For then shall be great tribulation, such as was not since the beginning of the world to this time, no, nor ever shall be. And except those days should be shortened, there should no flesh be saved: but for the elect’s sake those days shall be shortened (Matt. 24:21-22).
If the supreme mark of this great tribulation is unprecedented trouble, the fourth seal certainly qualifies as describing this period. Though some expositors believe the great tribulation does not begin until chapter 11, on the basis of this evidence, some have come to the conclusion that the great tribulation must begin much earlier, possibly as early as the first seal of Revelation 6. Though the book of Revelation itself does not state specifically what event begins the great tribulation, the characteristics unfolded in the fourth seal would indicate the great tribulation is underway at the time. The wars and famines predicted in the second and third seals are not unfamiliar events in the history of the world, but never before since the time of Noah has a judgment so devastating been consummated as to destroy one-fourth of the earth’s population at one stroke.
Though it is impossible to settle this question conclusively, some believe that the rider on the white horse in the first seal is a picture of the prince (Dan. 9:26) at that stage in his career where he assumes control over the entire world (Dan. 7:23; Rev. 13:7), which seems to coincide with the beginning of the great tribulation. Though he comes as a pseudo prince of peace who will bring order to a troubled world, the peace is short-lived and is followed by war, famine, and death, as well as the devastating judgments of God recorded later in the book of Revelation. The fifth and sixth seals advance the narrative and describe the period specifically as “the great day of his wrath” (6:17), which almost certainly is a reference to the great tribulation.
From this introduction to the judgments portrayed in the book of Revelation, it should be evident that the world is facing a time of trouble such as man has never known before. The dream of the optimist, tree huggers or environmentalists, for a world becoming increasingly better scientifically, intellectually, morally, and religiously does not fit the pattern of God’s prophetic Word. The ultimate triumph of God is assured; and as the book of Revelation makes plain, Christ will reign over the earth and bring in a kingdom of peace and righteousness after the time of trouble has run its course. First, however, there must be the awful time of the great tribulation.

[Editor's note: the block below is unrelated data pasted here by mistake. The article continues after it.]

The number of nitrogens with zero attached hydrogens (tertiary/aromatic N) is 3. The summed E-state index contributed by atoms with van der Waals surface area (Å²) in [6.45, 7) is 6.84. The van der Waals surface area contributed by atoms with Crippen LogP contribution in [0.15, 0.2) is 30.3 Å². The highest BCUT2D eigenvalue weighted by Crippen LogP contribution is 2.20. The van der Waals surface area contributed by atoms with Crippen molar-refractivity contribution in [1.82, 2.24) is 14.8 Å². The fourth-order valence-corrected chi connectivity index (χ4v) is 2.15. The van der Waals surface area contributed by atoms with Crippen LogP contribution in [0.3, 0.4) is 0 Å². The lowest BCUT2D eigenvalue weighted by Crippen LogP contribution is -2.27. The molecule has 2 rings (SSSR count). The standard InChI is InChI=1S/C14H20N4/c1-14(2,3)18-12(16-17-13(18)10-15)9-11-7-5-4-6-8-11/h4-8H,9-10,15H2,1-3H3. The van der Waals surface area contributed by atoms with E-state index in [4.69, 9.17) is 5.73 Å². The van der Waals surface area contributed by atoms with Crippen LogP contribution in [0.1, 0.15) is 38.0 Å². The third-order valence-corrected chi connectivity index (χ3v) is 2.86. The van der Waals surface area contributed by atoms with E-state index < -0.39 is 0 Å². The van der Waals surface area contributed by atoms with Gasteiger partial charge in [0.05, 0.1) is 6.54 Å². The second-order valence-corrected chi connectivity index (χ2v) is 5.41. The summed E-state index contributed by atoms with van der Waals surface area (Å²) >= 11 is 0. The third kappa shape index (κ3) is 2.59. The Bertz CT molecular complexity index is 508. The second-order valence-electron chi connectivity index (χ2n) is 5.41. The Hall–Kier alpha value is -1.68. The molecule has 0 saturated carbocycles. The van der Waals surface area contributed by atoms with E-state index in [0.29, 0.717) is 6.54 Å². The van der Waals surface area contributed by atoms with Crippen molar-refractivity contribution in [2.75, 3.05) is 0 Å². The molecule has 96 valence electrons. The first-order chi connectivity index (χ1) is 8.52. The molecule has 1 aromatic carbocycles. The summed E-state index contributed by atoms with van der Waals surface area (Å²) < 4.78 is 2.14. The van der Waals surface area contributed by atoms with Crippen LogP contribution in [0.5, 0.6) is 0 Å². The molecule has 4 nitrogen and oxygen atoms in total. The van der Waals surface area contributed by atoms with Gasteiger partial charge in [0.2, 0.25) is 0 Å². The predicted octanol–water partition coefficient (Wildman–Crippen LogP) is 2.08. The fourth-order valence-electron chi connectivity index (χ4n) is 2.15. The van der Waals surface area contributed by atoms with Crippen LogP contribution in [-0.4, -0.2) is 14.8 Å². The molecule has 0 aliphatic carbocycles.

There is much in the modern world which seems to portend just such a period. The introduction of modern means of warfare with new capacity to destroy life and property, the shrinking of the world by rapid transportation, and the invention of modern weapons of war make all the earth vulnerable to such scenes of devastation and destruction of human life in the event of a world conflict. The darkness of the human hour is in sharp contrast to the bright hope of the imminent return of Christ for His church as an event preceding the time of trouble.
The Fifth Seal: The Martyred Souls in Heaven (6:9-11)
6:9-11 And when he had opened the fifth seal, I saw under the altar the souls of them that were slain for the word of God, and for the testimony which they held: And when they cried with a loud voice, saying, How long, O Lord, holy and true, dost thou not judge and avenge our blood on them that dwell on the earth? And white robes were given unto every one of them, that they should rest yet for a little season, until their fellowservants also and their brethren, that should be killed as they were, should be fulfilled.
In the fifth seal the scene shifts from earth to heaven and John sees a vision of those who will be martyred for their faith in Christ. They are described as being under the altar, in keeping with the fact that the blood of the sacrifices of the Old Testament was poured out under the altar (Exodus 29:12; Lev. 4:7). In this case it is the “souls of them that were slain for the Word of God” which are seen under the altar. John hears them crying with a loud voice asking why God has not judged their persecutors.
The introduction of these martyred dead in heaven at this point immediately after the fourth seal seems to imply that these martyrs have come from the tribulation scene on the earth. There have been many martyrs in every generation, and even in the twentieth century tens of thousands have died for Christ in Asia, Africa, Central America, and South America. There are several reasons, however, for believing that a greater period of martyrdom is yet ahead. If the church has already been raptured, the dead in Christ have been raised from the dead before the time pictured here, and those pictured do not include the martyrs of the present dispensation.